New Toys, Baby Gear Backpack
Even though Tatiana said that she'd make room in her (already bursting) backpack, I knew exactly what it meant—that I'd be the one making the room in mine. But baby Aidric has been bored out of his mind, and Tatiana's managed to secure some new toys for our little one.
Aw, aren't they cute? Light as a feather, but take up loads of volume—a notion about (back)packing that I've been trying to instill on Tatiana that always seems to fall on deaf ears.
She went into a bank and (even though she's not a Citi Bank customer) walked out with the puppy she'd seen in the window for free. The tiger-looking thing (that looks like Tigger's grandfather) and the monkey/ape fellow each set her back seven lei (for a total of about US$6).
Interlocking Letter Mat
Tatiana tells me that these child-friendly interlocking pieces are made out of EVA (ethylene-vinyl acetate), and that she was ready to make Aidric a set herself before we stumbled across these (for about $3). He really seems to enjoy it, but these pieces take up so much space that Tatiana's going to have to end up lashing a bag of them to the outside of her pack.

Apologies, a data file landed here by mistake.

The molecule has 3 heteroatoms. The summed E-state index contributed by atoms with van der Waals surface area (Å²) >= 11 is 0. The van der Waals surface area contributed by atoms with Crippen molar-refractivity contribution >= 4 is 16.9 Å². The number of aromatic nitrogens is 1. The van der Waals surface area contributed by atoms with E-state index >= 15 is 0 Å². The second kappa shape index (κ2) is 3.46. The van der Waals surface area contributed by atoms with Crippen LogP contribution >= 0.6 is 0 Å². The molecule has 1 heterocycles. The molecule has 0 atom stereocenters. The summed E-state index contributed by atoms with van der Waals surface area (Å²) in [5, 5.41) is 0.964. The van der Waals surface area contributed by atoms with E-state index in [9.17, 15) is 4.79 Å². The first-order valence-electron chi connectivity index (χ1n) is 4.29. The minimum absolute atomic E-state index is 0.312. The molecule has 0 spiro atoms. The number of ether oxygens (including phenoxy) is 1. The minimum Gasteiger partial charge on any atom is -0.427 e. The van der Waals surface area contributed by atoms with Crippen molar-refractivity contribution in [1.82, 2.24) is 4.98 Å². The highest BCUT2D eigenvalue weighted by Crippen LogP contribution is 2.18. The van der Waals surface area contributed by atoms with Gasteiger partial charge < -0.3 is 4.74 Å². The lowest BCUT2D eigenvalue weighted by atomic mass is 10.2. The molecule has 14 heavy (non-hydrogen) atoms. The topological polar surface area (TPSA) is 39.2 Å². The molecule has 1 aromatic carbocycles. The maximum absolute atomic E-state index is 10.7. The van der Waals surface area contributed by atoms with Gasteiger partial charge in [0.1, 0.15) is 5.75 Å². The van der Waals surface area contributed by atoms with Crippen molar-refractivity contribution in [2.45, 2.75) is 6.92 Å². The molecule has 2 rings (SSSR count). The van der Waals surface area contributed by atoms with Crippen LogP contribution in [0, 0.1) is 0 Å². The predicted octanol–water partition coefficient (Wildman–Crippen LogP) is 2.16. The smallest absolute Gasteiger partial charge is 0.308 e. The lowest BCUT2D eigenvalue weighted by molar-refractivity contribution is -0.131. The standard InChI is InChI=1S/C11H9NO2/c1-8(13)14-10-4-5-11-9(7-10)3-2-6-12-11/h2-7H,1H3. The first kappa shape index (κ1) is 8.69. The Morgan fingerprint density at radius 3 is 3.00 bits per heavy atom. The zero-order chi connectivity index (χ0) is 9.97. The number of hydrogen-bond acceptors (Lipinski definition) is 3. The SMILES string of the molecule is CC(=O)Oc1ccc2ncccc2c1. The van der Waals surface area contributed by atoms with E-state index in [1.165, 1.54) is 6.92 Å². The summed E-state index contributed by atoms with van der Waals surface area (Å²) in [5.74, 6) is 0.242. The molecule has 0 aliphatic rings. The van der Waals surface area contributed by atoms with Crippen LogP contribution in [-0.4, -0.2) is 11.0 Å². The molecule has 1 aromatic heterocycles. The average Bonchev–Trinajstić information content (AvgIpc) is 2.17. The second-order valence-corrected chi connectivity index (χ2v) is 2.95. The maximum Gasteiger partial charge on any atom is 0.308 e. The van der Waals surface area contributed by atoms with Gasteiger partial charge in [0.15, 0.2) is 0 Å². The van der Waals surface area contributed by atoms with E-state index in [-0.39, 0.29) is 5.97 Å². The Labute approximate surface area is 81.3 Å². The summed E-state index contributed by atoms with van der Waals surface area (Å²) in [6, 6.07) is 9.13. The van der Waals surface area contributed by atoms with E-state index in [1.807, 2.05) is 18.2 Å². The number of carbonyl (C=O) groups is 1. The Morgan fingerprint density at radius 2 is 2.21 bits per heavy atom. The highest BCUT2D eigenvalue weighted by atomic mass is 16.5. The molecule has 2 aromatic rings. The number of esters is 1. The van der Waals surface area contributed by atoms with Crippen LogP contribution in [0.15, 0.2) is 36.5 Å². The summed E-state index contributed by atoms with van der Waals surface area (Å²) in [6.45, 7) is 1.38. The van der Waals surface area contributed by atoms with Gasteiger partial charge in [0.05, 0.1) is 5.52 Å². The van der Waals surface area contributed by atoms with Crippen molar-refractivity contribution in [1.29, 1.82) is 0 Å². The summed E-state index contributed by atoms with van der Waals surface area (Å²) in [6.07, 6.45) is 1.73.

I've already thrown away the little letter pieces that are a choking hazard.
Baby Gear Backpack
With all the bags of cereal that we came away from our previous location with, I've generally been pushed into getting a bigger bag for Aidric's support gear. While Tatiana carries his garments, I'm carrying all the food, towels, bibs, bottles, spoons, bowl, powdered formula, and miscellaneous preparation tools/utensils that are necessary to support this kid on the road. The weight and space of the items really adds up, and this pack ends up being well over a dozen pounds before it's ready to be hoisted on my front (god I hate front packs).
I bought this thing for 20 lei ($8), and could tell immediately that the craftsmanship was dubious at best (single-stitched on the seams, cheap plastic buckles, etc). But the $10 backpack that Tatiana purchased at a Wal-Mart (on the right of the photo below) is simply falling apart, and needs replacing. (Side note: Wikipedia says that "each week, about 100 million customers, nearly one-third of the U.S. population, visit Wal-Mart's U.S. stores.")